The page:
Posted April 16, 2011 by Marcia Degia - Publisher in B
 
 

Brothers Bloom, DVD


A hugely enjoyable conman romp that keeps you guessing all the way to the end while pulling on the heartstrings.

Rian Johnson’s brilliant debut Brick (2005) was a film
that took one genre, in that instance a high-school drama, and injected a
healthy dose of another, a film noir detective tale, to brilliant
original effect. For his second trick behind the camera he takes a
con-man setup and infuses it with a dysfunctional family dynamic with a
healthy splash of globe trotting romance. To call him a genre bender
would be a fair assessment of this filmmaker.

Young Stephen (Ruffalo) discovered at an early age that he had the gift of being able to spin a tale. His young brother Bloom (Brody),
in turn, learned that he was only able to interact with other people
when he was pretending to be someone in Stephen’s stories. And so they
chose the logical profession of con-men. But Bloom grew tired of never
being himself and always being the ‘anti-hero’ of Stephen’s cons. So for
their last con, The Brothers Bloom decide to con reclusive millionaire Penelope (Weisz).
The problem is that she may be too clued on to have the rug pulled out
from under her and soon develops a relationship with the equally
reclusive Bloom.

From its opening voice-over, The Brothers Bloom has an air of the Wes Anderson about
it. These are quirky characters in a contemporary yet heightened world.
The burgeoning relationship between Penelope and Bloom is reminiscent
of Hal Ashby’s, himself a huge influence on Anderson, superb Harold And Maude (1971).
There is nothing normal about any of the characters on offer here. They
are designed to be cartoonish in their presentation and all the more
loveable as a result.

Johnson sets the cons up as theatrical performances, many of the
climaxes take place on stages and as such keeps the production design
intentionally exaggerated. Indeed, the characters come to resemble
obvious roles in a production akin to Christopher Nolan’s The Prestige (2006).
In that film the magicians were like the director, they would perform a
trick and only at the conclusion reveal how it was all done. Here,
Stephen is the embodiment of the director. He sets the scene, creating
the con and setting all the actors in their place, before pulling the
rug from under them. Bloom is the actor who must convince the audience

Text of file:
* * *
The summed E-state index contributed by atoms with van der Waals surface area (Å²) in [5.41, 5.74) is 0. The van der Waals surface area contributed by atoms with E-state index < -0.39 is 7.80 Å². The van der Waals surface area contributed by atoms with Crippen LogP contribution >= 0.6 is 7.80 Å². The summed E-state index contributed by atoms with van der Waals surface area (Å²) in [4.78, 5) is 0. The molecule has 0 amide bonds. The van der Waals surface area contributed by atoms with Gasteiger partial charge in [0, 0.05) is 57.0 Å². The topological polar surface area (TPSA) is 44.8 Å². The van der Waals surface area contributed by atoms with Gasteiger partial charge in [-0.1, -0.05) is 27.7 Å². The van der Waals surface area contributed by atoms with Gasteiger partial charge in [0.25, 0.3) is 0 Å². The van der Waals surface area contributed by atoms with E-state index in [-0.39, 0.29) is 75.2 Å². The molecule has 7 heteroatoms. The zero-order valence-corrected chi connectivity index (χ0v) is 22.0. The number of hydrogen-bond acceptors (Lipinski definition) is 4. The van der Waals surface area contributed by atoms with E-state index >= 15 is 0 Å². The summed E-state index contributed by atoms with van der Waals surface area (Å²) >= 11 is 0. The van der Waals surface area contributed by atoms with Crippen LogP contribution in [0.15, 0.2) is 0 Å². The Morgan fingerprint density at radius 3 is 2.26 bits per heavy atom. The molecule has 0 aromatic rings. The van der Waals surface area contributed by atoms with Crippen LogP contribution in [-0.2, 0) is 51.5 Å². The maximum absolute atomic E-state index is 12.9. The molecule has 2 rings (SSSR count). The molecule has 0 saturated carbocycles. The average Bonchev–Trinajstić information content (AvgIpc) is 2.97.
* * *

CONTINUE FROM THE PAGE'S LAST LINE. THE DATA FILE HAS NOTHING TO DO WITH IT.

of the peril. As such Penelope is the audience, well versed in many of
the tricks of the trade, she collects hobbies so has an endless fountain
of knowledge, that is always second guessing what the next twist will
be. Add to this Stephen’s sidekick Bang Bang (Kikuchi), who
represents the special effects department, she deals in slight of hand
and explosives, her role it is to up the ante and the danger of the
situation.

Johnson directs the affair with a warm energy and a superb sense of
comic timing. While you think you have got the better of The Brothers
Bloom in guessing their next con, Johnson is always one step ahead of
you. The end is an example of the unexpected being exactly what the
audience want, without them ever knowing that they wanted it.

The cast are all on good form. Ruffalo is having fun playing
Stephen with a sense of grandeur but maintaining his dry delivery and
comforting smile. There is a cockiness to his performance that perfectly
lends itself to the confidence that Stephen projects. Brody continues
to dabble in this ilk of film, having appeared in Anderson’s The Darjeeling Limited (2007), and is his normal dour self that you cannot help but warm to. There is almost a Rain Man (1988)
quality to him in his childlike demeanour. Weisz, normally more at home
in more serious roles like her Oscar winning performance in The Constant Gardener,
revels in the eccentricities of Penelope. She plays the part with just
enough glint behind the eyes that you know she is more switched on than
first appearances. Top marks should also go to Kikuchi as Bang Bang. A
part that has little to no dialogue in the film she evokes a
Chaplinesque sense of silent comedy making her a hugely appealing and
comedic character.

A film that refuses to conform to the norm, The Brothers Bloom
will keep you guessing, smiling and enthralled from beginning to end.
You won’t feel short changed by these con-men but rewarded by their
heart and swagger.


Marcia Degia - Publisher

 
Marcia Degia has worked in the media industry for more than 10 years. She was previously Acting Managing Editor of Homes and Gardens magazine, Publishing Editor at Macmillan Publishers and Editor of Pride Magazine. Marcia, who has a Masters degree in Screenwriting, has also been involved in many broadcast projects. Among other things, she was the devisor of the documentary series Secret Suburbia for Living TV.